Which Bodies Matter? Death and National Outbreaks of Grief

Which bodies matter and which do not matter? Which lives are grievable and which disposable? Which lives and which deaths will gain new coverage? Will be mourned publicly? Which deaths will not be mourned? Will not be seen as worthy of news coverage or global protest?

These are important questions to ask when considering our politics of mourning. Mourning, as a national outbreak of moral protest, itself can work to form the normative scripts of the grievable and disposable human subject. This is not to take away from from the horrors of deaths which are nationally mourned, but to resist the constraints which are placed on mourning through the normativities of grief and the grievable death through racial scripts.

When we mourn the loss of the victims of 9/11, Charlie Hebdo, of the Paris bombings or the victims of Pulse, we certainly would not want to say that only these lives matter, but that these lives, as lives, matter. Should this not be our claim? That life itself is precious? That death and its grievance should not be politicized? This is certainly the message activists of Black Lives Matter make. What is said is not that only black lives matter, but that black lives also matter when they do not appear to matter to be police, state or media.

If life, as life, mattered, if norms of the grievable human subject were not reinforced within societal discourses in manner which constrained the recognizable grievable subject, there would indeed be no need to announce that black live matter. Yet some lives do not appear to matter as life. National forms of mourning have worked to reassert which lives are grievable and which are not. Indeed, it is difficult to discuss police or military violence towards racial populations without negative reactions, dismissal, anger, justification and the list goes on. Yet what use is our mourning if we cannot locate the source of violence, if we attempt to render invisible its very sources through our mourning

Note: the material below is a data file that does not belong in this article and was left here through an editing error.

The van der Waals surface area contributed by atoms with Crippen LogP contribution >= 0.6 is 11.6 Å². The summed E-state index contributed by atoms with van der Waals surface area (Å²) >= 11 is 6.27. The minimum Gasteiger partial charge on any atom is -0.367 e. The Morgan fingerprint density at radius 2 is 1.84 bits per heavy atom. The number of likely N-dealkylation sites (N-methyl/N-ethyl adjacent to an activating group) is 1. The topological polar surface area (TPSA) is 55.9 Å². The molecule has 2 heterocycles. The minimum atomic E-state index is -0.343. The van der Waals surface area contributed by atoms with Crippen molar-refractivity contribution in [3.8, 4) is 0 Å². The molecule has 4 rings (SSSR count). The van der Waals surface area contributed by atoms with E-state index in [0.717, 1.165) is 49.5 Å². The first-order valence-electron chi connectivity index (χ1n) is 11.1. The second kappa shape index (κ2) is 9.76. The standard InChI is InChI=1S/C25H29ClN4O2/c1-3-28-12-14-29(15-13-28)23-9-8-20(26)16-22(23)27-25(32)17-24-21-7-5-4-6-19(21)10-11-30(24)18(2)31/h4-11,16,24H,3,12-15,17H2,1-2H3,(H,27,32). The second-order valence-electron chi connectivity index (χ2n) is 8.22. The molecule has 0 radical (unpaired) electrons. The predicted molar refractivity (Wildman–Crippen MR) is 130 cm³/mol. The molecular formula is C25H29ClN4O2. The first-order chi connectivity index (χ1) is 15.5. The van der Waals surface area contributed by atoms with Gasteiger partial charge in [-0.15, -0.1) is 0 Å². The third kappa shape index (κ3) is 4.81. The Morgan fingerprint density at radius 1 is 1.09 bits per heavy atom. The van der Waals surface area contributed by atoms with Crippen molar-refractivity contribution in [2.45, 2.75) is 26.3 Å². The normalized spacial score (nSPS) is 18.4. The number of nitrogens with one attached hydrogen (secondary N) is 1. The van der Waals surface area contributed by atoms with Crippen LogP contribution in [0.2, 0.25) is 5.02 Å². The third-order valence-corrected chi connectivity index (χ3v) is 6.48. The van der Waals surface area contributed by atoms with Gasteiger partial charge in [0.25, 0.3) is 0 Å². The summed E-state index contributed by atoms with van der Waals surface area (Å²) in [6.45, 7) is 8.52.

Let us return to the question we began with. Why are some deaths reasonable cause for global mourning and protest while others are not? Who is the normative grievable subject? Who does this mourning benefit? And at what cost?

In linking this to the recent shooting in Orlando, importantly, Let us consider that the narrative of queer liberation in the spatialities and temporalities of modernity – Western Europe, North America, Australia and New Zealand – and the emergence of an acceptable and patriot form of national queerness – homonormativity – have played and important part in producing conceptualizations of the homophobic ‘Other’ – being produced as stuck behind in time while the modern has progressed through a teleological linear progressive history in the unfolding of freedoms. But the state cares about our deaths and them being grieved so long as it can legitimate itself as queer friendly. Yet when our very lives and deaths do not legitimate this view, they indeed do not appear representable. If our fallen comrad’s starved to death on the streets, the state would not grieve nor publicize their deaths.

Which bodies matter and which do not matter? Which lives are grievable and which disposable? Which lives and which deaths will gain new coverage? Will be mourned publicly? Which deaths will not be grieved? Will not be seen as worthy of news coverage or global protest?

haaretzjb

Advertisements

I'm Aran and I like political theory. Particularly feminist, queer, green, postcolonial and poststructural modalities of political theorizing. Heavily critique me.

Tagged with: , ,
Posted in All Posts, Poststructuralism

Leave a Reply

Fill in your details below or click an icon to log in:

WordPress.com Logo

You are commenting using your WordPress.com account. Log Out / Change )

Twitter picture

You are commenting using your Twitter account. Log Out / Change )

Facebook photo

You are commenting using your Facebook account. Log Out / Change )

Google+ photo

You are commenting using your Google+ account. Log Out / Change )

Connecting to %s

%d bloggers like this: